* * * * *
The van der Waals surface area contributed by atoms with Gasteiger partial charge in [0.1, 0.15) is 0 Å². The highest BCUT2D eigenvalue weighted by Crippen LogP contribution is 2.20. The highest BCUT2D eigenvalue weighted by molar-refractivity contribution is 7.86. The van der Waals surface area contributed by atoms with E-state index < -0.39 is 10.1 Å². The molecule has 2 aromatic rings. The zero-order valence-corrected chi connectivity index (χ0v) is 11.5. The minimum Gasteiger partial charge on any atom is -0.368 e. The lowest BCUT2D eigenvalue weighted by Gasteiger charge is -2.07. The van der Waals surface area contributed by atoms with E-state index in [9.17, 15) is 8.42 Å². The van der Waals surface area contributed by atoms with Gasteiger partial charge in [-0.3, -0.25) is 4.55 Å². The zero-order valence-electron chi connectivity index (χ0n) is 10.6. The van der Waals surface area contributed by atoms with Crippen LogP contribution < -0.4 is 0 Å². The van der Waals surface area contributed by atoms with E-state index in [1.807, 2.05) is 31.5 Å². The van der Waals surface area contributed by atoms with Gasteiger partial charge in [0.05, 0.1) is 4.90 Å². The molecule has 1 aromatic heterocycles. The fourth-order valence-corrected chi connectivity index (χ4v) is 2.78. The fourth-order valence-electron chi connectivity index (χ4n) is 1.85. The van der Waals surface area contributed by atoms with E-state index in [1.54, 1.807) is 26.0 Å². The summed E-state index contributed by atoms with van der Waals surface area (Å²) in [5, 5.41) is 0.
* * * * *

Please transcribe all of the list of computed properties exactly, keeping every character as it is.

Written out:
The van der Waals surface area contributed by atoms with Gasteiger partial charge in [0.1, 0.15) is 0 Å². The highest BCUT2D eigenvalue weighted by Crippen LogP contribution is 2.20. The highest BCUT2D eigenvalue weighted by molar-refractivity contribution is 7.86. The van der Waals surface area contributed by atoms with E-state index < -0.39 is 10.1 Å². The molecule has 2 aromatic rings. The zero-order valence-corrected chi connectivity index (χ0v) is 11.5. The minimum Gasteiger partial charge on any atom is -0.368 e. The lowest BCUT2D eigenvalue weighted by Gasteiger charge is -2.07. The van der Waals surface area contributed by atoms with E-state index in [9.17, 15) is 8.42 Å². The van der Waals surface area contributed by atoms with Gasteiger partial charge in [-0.3, -0.25) is 4.55 Å². The zero-order valence-electron chi connectivity index (χ0n) is 10.6. The van der Waals surface area contributed by atoms with Crippen LogP contribution < -0.4 is 0 Å². The van der Waals surface area contributed by atoms with E-state index in [1.807, 2.05) is 31.5 Å². The van der Waals surface area contributed by atoms with Gasteiger partial charge in [0.05, 0.1) is 4.90 Å². The molecule has 1 aromatic heterocycles. The fourth-order valence-corrected chi connectivity index (χ4v) is 2.78. The fourth-order valence-electron chi connectivity index (χ4n) is 1.85. The van der Waals surface area contributed by atoms with E-state index in [1.54, 1.807) is 26.0 Å². The summed E-state index contributed by atoms with van der Waals surface area (Å²) in [5, 5.41) is 0.